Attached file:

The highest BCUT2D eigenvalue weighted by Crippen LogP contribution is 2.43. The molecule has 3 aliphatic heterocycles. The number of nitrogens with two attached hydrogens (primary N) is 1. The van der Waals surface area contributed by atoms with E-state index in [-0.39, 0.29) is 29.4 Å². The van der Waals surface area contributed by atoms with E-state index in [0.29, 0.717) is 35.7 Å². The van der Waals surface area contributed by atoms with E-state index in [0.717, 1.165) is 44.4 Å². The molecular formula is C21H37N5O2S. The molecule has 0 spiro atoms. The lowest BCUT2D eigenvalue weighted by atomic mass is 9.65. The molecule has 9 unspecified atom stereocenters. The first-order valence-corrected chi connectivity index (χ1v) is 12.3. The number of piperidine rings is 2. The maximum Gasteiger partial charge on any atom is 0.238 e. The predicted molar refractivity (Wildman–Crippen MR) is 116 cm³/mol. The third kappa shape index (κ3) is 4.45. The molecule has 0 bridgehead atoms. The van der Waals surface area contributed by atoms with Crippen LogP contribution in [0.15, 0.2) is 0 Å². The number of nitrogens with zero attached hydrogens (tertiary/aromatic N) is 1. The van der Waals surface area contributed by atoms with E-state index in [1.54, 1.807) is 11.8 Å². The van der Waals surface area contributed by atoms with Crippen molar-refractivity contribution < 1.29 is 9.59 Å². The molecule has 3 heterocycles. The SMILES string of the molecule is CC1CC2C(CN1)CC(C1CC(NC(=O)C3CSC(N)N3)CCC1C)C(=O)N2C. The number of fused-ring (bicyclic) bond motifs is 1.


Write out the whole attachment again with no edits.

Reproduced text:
The highest BCUT2D eigenvalue weighted by Crippen LogP contribution is 2.43. The molecule has 3 aliphatic heterocycles. The number of nitrogens with two attached hydrogens (primary N) is 1. The van der Waals surface area contributed by atoms with E-state index in [-0.39, 0.29) is 29.4 Å². The van der Waals surface area contributed by atoms with E-state index in [0.29, 0.717) is 35.7 Å². The van der Waals surface area contributed by atoms with E-state index in [0.717, 1.165) is 44.4 Å². The molecular formula is C21H37N5O2S. The molecule has 0 spiro atoms. The lowest BCUT2D eigenvalue weighted by atomic mass is 9.65. The molecule has 9 unspecified atom stereocenters. The first-order valence-corrected chi connectivity index (χ1v) is 12.3. The number of piperidine rings is 2. The maximum Gasteiger partial charge on any atom is 0.238 e. The predicted molar refractivity (Wildman–Crippen MR) is 116 cm³/mol. The third kappa shape index (κ3) is 4.45. The molecule has 0 bridgehead atoms. The van der Waals surface area contributed by atoms with Crippen LogP contribution in [0.15, 0.2) is 0 Å². The number of nitrogens with zero attached hydrogens (tertiary/aromatic N) is 1. The van der Waals surface area contributed by atoms with E-state index in [1.54, 1.807) is 11.8 Å². The van der Waals surface area contributed by atoms with Crippen molar-refractivity contribution < 1.29 is 9.59 Å². The molecule has 3 heterocycles. The SMILES string of the molecule is CC1CC2C(CN1)CC(C1CC(NC(=O)C3CSC(N)N3)CCC1C)C(=O)N2C. The number of fused-ring (bicyclic) bond motifs is 1.